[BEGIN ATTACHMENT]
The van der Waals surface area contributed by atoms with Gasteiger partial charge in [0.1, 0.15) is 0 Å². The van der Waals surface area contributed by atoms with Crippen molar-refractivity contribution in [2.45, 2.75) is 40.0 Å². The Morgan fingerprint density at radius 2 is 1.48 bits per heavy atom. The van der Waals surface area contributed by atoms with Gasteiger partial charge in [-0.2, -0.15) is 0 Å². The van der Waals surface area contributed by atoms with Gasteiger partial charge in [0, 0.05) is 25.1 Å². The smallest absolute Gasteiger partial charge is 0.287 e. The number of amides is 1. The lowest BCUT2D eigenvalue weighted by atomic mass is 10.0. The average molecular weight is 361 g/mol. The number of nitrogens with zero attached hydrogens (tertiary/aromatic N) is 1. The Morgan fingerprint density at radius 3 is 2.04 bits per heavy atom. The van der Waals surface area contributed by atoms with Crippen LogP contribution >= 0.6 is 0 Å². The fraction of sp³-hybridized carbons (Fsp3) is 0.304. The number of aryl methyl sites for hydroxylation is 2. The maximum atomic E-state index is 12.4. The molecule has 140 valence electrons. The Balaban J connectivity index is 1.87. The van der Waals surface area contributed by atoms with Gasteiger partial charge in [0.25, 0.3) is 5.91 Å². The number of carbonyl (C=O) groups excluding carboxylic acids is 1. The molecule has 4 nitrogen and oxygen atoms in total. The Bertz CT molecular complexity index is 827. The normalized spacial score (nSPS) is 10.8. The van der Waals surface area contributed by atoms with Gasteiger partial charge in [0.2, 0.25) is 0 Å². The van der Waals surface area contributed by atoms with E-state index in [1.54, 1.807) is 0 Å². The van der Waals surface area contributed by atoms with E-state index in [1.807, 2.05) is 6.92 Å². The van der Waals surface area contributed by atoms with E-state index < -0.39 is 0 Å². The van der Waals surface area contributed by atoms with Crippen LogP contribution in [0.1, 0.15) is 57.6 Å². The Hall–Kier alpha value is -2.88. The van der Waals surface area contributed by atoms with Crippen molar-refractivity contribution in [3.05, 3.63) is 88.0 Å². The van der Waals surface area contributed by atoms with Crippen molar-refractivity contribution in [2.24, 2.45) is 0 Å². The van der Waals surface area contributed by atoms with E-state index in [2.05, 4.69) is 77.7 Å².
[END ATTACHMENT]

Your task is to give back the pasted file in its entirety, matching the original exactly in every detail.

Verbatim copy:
The van der Waals surface area contributed by atoms with Gasteiger partial charge in [0.1, 0.15) is 0 Å². The van der Waals surface area contributed by atoms with Crippen molar-refractivity contribution in [2.45, 2.75) is 40.0 Å². The Morgan fingerprint density at radius 2 is 1.48 bits per heavy atom. The van der Waals surface area contributed by atoms with Gasteiger partial charge in [-0.2, -0.15) is 0 Å². The van der Waals surface area contributed by atoms with Gasteiger partial charge in [0, 0.05) is 25.1 Å². The smallest absolute Gasteiger partial charge is 0.287 e. The number of amides is 1. The lowest BCUT2D eigenvalue weighted by atomic mass is 10.0. The average molecular weight is 361 g/mol. The number of nitrogens with zero attached hydrogens (tertiary/aromatic N) is 1. The Morgan fingerprint density at radius 3 is 2.04 bits per heavy atom. The van der Waals surface area contributed by atoms with Crippen LogP contribution >= 0.6 is 0 Å². The fraction of sp³-hybridized carbons (Fsp3) is 0.304. The number of aryl methyl sites for hydroxylation is 2. The maximum atomic E-state index is 12.4. The molecule has 140 valence electrons. The Balaban J connectivity index is 1.87. The van der Waals surface area contributed by atoms with Gasteiger partial charge in [0.25, 0.3) is 5.91 Å². The number of carbonyl (C=O) groups excluding carboxylic acids is 1. The molecule has 4 nitrogen and oxygen atoms in total. The Bertz CT molecular complexity index is 827. The normalized spacial score (nSPS) is 10.8. The van der Waals surface area contributed by atoms with Gasteiger partial charge in [0.2, 0.25) is 0 Å². The van der Waals surface area contributed by atoms with E-state index in [1.54, 1.807) is 0 Å². The van der Waals surface area contributed by atoms with E-state index in [1.807, 2.05) is 6.92 Å². The van der Waals surface area contributed by atoms with E-state index < -0.39 is 0 Å². The van der Waals surface area contributed by atoms with Crippen LogP contribution in [0.1, 0.15) is 57.6 Å². The Hall–Kier alpha value is -2.88. The van der Waals surface area contributed by atoms with Crippen molar-refractivity contribution in [3.05, 3.63) is 88.0 Å². The van der Waals surface area contributed by atoms with Crippen molar-refractivity contribution in [2.24, 2.45) is 0 Å². The van der Waals surface area contributed by atoms with E-state index in [2.05, 4.69) is 77.7 Å².